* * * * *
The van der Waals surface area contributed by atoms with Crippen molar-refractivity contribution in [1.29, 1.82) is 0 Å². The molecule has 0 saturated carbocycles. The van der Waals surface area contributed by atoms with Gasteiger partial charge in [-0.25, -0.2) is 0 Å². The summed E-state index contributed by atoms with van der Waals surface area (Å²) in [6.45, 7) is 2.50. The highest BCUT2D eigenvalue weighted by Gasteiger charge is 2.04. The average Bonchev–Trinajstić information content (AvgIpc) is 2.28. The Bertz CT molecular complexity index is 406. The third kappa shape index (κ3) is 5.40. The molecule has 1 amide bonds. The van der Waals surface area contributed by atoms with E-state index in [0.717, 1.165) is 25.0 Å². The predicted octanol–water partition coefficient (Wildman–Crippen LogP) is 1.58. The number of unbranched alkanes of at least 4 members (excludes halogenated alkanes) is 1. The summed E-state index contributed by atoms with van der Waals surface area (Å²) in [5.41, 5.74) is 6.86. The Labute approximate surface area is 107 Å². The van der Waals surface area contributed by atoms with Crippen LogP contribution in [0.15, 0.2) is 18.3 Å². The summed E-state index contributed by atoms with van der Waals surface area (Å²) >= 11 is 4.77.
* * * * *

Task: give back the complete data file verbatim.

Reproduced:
The van der Waals surface area contributed by atoms with Crippen molar-refractivity contribution in [1.29, 1.82) is 0 Å². The molecule has 0 saturated carbocycles. The van der Waals surface area contributed by atoms with Gasteiger partial charge in [-0.25, -0.2) is 0 Å². The summed E-state index contributed by atoms with van der Waals surface area (Å²) in [6.45, 7) is 2.50. The highest BCUT2D eigenvalue weighted by Gasteiger charge is 2.04. The average Bonchev–Trinajstić information content (AvgIpc) is 2.28. The Bertz CT molecular complexity index is 406. The third kappa shape index (κ3) is 5.40. The molecule has 1 amide bonds. The van der Waals surface area contributed by atoms with E-state index in [0.717, 1.165) is 25.0 Å². The predicted octanol–water partition coefficient (Wildman–Crippen LogP) is 1.58. The number of unbranched alkanes of at least 4 members (excludes halogenated alkanes) is 1. The summed E-state index contributed by atoms with van der Waals surface area (Å²) in [5.41, 5.74) is 6.86. The Labute approximate surface area is 107 Å². The van der Waals surface area contributed by atoms with Crippen LogP contribution in [0.15, 0.2) is 18.3 Å². The summed E-state index contributed by atoms with van der Waals surface area (Å²) >= 11 is 4.77.